Why Your Employees Won’t Listen to You
Talk to any small business owner about the problems they are having with their employees and one of the main complaints you will hear is, “They won’t do what I tell them to doMost owners think the problem is with the employees. But, the good news is that most of the problem is with the owner. Yes, good news.
If the problem is with you, the owner, then the solution is also with you. The best kinds of problems to have are the ones where you can take control and influence change. The worse kinds of problems to have are the ones that are dependent on other people to fix them.
Unfortunately, the majority of owners do not see it that way. They do not want to do the job of managing; they want the employees to manage themselves. This seldom, if ever, works. No one will, or should, care more about the success of your business than you.
Here are 4 of the most common errors a lot of owners make.
Poor communication skills – The biggest problem people have with communication is assuming it has taken place. Good communication skills do not come naturally to many of us; we have to be taught them. An owner who wants to be successful will make an effort to learn these skills. They will make your professional and – added bonus – personal life easier.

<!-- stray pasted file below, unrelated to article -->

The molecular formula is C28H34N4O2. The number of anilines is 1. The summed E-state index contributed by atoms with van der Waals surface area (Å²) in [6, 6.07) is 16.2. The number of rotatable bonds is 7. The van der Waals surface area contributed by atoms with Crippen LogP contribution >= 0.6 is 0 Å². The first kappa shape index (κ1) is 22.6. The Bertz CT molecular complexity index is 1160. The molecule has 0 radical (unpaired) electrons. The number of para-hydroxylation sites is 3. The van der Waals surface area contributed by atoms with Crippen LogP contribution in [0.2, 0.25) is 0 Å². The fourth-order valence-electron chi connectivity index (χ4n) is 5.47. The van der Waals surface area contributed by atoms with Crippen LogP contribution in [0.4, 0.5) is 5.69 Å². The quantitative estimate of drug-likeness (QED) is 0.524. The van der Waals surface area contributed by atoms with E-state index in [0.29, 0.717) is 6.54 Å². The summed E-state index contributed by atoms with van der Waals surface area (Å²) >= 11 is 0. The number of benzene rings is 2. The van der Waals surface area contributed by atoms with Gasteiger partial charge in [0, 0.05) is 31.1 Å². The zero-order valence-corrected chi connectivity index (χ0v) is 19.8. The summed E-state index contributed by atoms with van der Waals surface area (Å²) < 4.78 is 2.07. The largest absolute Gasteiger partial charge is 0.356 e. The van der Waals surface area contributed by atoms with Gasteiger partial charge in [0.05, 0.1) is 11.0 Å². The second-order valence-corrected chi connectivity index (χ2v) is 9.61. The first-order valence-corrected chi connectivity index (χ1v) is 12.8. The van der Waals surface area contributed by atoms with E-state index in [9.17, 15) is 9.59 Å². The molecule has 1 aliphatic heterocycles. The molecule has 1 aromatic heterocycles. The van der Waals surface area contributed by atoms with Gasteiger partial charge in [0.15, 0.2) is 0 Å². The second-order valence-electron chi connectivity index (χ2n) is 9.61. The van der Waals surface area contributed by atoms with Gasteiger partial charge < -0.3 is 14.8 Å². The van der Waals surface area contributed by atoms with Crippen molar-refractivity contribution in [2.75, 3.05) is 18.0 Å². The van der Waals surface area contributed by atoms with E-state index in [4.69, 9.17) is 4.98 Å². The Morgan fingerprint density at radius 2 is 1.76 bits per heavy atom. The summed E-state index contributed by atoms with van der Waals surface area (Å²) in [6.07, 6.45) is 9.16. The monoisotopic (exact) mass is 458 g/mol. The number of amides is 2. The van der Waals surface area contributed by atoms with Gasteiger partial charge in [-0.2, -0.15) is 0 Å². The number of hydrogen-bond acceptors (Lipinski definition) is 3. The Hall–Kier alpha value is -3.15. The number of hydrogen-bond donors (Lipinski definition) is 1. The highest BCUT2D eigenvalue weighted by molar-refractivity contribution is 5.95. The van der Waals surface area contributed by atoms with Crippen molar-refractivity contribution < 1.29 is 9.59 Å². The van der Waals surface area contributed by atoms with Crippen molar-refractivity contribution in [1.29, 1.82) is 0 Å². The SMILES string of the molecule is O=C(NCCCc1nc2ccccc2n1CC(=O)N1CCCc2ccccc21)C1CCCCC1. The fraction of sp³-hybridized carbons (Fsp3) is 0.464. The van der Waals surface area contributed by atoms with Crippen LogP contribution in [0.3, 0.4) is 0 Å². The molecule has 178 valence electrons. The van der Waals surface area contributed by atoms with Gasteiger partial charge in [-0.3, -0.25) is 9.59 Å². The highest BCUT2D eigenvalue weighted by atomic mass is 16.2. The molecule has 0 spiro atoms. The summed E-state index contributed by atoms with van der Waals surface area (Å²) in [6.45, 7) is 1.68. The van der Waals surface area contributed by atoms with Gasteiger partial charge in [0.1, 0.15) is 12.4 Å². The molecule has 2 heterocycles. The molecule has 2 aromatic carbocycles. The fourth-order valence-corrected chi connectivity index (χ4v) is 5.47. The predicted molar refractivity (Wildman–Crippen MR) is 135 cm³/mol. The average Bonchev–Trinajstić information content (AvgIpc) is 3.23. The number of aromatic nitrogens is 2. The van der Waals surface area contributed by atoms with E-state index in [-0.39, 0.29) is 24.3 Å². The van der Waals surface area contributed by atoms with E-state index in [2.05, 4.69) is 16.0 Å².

Want to be the “Nice Guy” – These owners are more worried about being liked than managing effectively. However, what they see as niceness is frequently a cover up for weakness. People will like you and still take advantage of you. You can be liked and respected for being a tough, but fair manager – rather than just liked, but disrespected for being a pushover.
Poor or no follow through – Countless owners mistakenly believe, “I should only have to tell my employees something once and they should do it.” This thinking shows a poor understanding of human behavior. People have to be managed by a repetitive 3 step process – clear instruction, active supervision and immediate consequences for poor work or praise for good work.
Inconsistency – You have legitimate complaints about your employees, and they have some about you. One of the biggest is inconsistent management. Do you say one thing and then do another? Do you change your mind from day to day? Do you tell people to do something and someone else tells them something different? Do you make promises and not keep them? Bottom line – if you are untrustworthy people do not feel obliged to listen to what you say.
Changing ourselves is not easy. But, a little learning, some coaching and regular practice will go a long way towards reducing the problem of getting people to listen to you. If you are consistent, most employees will welcome the positive changes and perform better. Also, your new skills and knowledge will help you effectively deal with the few employees who cannot be helped. You will finally be listened to as an owner.